Actually it's nothing else: Modo can render to a spherical map (see camera options, instead of perspective). You probably will have to take a deeper look, especially if you will have some reflections that are clearly seen or a visible part of the background (the hdri should probably be at least 6 times as big as the end resolution of your picture in that case). If you could work with dof instead a much smaller hdri would suffice. No problem you wouldn't have with your method.

Your method should also work, btw. Probably you forgot something (like putting a luminous intensity in the material. luminous color alone isn't enough), or your camera is somehow wrong positioned or something with the clipping.

I personally think the spherical map hdri is the cleaner solution. For modeling, you can go very low poly, no need for edge beveling and stuff (just use rounded edge width). Maybe another time you will want more detail and model it out (it's quiet easy. Especially with the spherical map hdri. You just create a good room, could even texture a good floor, have a ceiling with the typical office lights, put some furniture in it and so on. Then just position the camera in the center (i. e. there where you will put your product models) and test it out. Even if you don't get it quiet right, it probably would be enough and whatever time you use you get back in shorter render times (by the way. area lights make for very slow renders. You could use mesh lights instead which should be a bit faster).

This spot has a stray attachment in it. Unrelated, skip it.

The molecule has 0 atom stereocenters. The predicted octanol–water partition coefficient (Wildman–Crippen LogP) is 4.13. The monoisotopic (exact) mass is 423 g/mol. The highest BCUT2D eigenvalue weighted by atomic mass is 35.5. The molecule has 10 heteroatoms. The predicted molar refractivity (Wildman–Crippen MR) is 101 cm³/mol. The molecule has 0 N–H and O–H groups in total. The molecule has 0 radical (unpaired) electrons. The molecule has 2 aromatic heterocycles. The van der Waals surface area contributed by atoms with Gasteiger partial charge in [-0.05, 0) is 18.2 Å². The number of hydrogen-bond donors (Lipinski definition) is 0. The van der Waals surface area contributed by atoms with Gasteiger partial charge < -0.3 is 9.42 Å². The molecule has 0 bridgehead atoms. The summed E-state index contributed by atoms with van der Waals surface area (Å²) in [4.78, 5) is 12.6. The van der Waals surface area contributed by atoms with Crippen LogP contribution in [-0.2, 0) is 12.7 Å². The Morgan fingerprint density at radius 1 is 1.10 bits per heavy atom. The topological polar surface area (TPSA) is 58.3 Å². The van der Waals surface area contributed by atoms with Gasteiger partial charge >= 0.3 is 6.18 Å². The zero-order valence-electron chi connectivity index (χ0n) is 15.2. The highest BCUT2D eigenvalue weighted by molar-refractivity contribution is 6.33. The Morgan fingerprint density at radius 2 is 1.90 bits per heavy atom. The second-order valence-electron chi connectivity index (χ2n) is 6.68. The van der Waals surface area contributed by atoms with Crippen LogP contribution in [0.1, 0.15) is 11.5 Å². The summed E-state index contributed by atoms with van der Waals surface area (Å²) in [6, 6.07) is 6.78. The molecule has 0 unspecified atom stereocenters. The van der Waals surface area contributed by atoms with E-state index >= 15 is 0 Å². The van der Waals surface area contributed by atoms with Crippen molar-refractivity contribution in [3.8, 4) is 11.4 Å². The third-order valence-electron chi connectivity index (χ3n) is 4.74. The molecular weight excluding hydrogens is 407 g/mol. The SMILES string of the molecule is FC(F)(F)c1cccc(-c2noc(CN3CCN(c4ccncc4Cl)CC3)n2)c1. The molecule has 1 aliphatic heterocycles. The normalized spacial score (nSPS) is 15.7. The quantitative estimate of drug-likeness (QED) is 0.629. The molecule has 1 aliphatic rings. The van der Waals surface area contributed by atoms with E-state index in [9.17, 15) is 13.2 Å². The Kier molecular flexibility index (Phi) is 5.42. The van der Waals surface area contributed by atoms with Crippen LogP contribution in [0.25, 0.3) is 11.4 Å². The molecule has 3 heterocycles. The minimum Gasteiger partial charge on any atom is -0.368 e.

What I would recommend, too, is to create more backgrounds than just one, so you'll have a bit of diversity in the product photos.

Good luck
 

Swizl

Active member
#20
I’m finding it relatively easy to download models from SketchUp (Trimble) warehouse, clean it up, modify it to my needs. I retexture some parts and then render. This one I did yesterday. Not super photorealistic yet, but I’m getting closer.
D9E0E2BE-0E91-41DB-8238-4B7DB682A037.jpeg